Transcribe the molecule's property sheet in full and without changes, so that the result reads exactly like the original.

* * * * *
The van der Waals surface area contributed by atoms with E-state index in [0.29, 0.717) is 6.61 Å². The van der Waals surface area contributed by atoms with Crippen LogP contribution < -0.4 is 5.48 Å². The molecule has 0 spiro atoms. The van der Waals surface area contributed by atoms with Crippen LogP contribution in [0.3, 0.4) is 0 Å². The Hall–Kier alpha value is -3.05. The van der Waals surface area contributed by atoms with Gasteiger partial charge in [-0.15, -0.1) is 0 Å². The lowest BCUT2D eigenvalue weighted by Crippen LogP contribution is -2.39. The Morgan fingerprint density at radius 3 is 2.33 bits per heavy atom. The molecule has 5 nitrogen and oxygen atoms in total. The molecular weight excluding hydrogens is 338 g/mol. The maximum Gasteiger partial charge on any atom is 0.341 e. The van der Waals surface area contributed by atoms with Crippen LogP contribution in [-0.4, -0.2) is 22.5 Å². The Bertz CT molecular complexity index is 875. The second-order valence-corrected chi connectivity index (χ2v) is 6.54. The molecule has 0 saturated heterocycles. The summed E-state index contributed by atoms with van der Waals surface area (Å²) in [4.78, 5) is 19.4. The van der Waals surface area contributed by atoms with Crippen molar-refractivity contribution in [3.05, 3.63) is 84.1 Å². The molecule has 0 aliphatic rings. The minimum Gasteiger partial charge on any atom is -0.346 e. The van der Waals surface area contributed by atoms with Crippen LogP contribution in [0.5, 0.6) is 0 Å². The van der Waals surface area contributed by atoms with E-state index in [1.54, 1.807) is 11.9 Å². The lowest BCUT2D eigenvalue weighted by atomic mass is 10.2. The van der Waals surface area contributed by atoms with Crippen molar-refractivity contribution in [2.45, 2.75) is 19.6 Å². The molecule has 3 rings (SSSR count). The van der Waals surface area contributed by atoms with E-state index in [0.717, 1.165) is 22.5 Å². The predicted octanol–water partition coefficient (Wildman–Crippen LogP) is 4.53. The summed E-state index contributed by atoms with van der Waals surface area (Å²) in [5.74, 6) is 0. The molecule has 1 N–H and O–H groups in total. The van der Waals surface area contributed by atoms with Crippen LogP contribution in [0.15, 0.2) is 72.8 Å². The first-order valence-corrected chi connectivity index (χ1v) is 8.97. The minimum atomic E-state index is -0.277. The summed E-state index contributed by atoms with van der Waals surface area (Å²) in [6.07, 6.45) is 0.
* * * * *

The van der Waals surface area contributed by atoms with E-state index in [0.29, 0.717) is 6.61 Å². The van der Waals surface area contributed by atoms with Crippen LogP contribution < -0.4 is 5.48 Å². The molecule has 0 spiro atoms. The van der Waals surface area contributed by atoms with Crippen LogP contribution in [0.3, 0.4) is 0 Å². The Hall–Kier alpha value is -3.05. The van der Waals surface area contributed by atoms with Gasteiger partial charge in [-0.15, -0.1) is 0 Å². The lowest BCUT2D eigenvalue weighted by Crippen LogP contribution is -2.39. The Morgan fingerprint density at radius 3 is 2.33 bits per heavy atom. The molecule has 5 nitrogen and oxygen atoms in total. The molecular weight excluding hydrogens is 338 g/mol. The maximum Gasteiger partial charge on any atom is 0.341 e. The van der Waals surface area contributed by atoms with Crippen LogP contribution in [-0.4, -0.2) is 22.5 Å². The Bertz CT molecular complexity index is 875. The second-order valence-corrected chi connectivity index (χ2v) is 6.54. The molecule has 0 saturated heterocycles. The summed E-state index contributed by atoms with van der Waals surface area (Å²) in [4.78, 5) is 19.4. The van der Waals surface area contributed by atoms with Crippen molar-refractivity contribution in [3.05, 3.63) is 84.1 Å². The molecule has 0 aliphatic rings. The minimum Gasteiger partial charge on any atom is -0.346 e. The van der Waals surface area contributed by atoms with Crippen LogP contribution in [0.5, 0.6) is 0 Å². The van der Waals surface area contributed by atoms with E-state index in [1.54, 1.807) is 11.9 Å². The lowest BCUT2D eigenvalue weighted by atomic mass is 10.2. The van der Waals surface area contributed by atoms with Crippen molar-refractivity contribution in [2.45, 2.75) is 19.6 Å². The molecule has 3 rings (SSSR count). The van der Waals surface area contributed by atoms with E-state index in [0.717, 1.165) is 22.5 Å². The predicted octanol–water partition coefficient (Wildman–Crippen LogP) is 4.53. The summed E-state index contributed by atoms with van der Waals surface area (Å²) in [5.74, 6) is 0. The molecule has 1 N–H and O–H groups in total. The van der Waals surface area contributed by atoms with Crippen LogP contribution in [0.15, 0.2) is 72.8 Å². The first-order valence-corrected chi connectivity index (χ1v) is 8.97. The minimum atomic E-state index is -0.277. The summed E-state index contributed by atoms with van der Waals surface area (Å²) in [6.07, 6.45) is 0.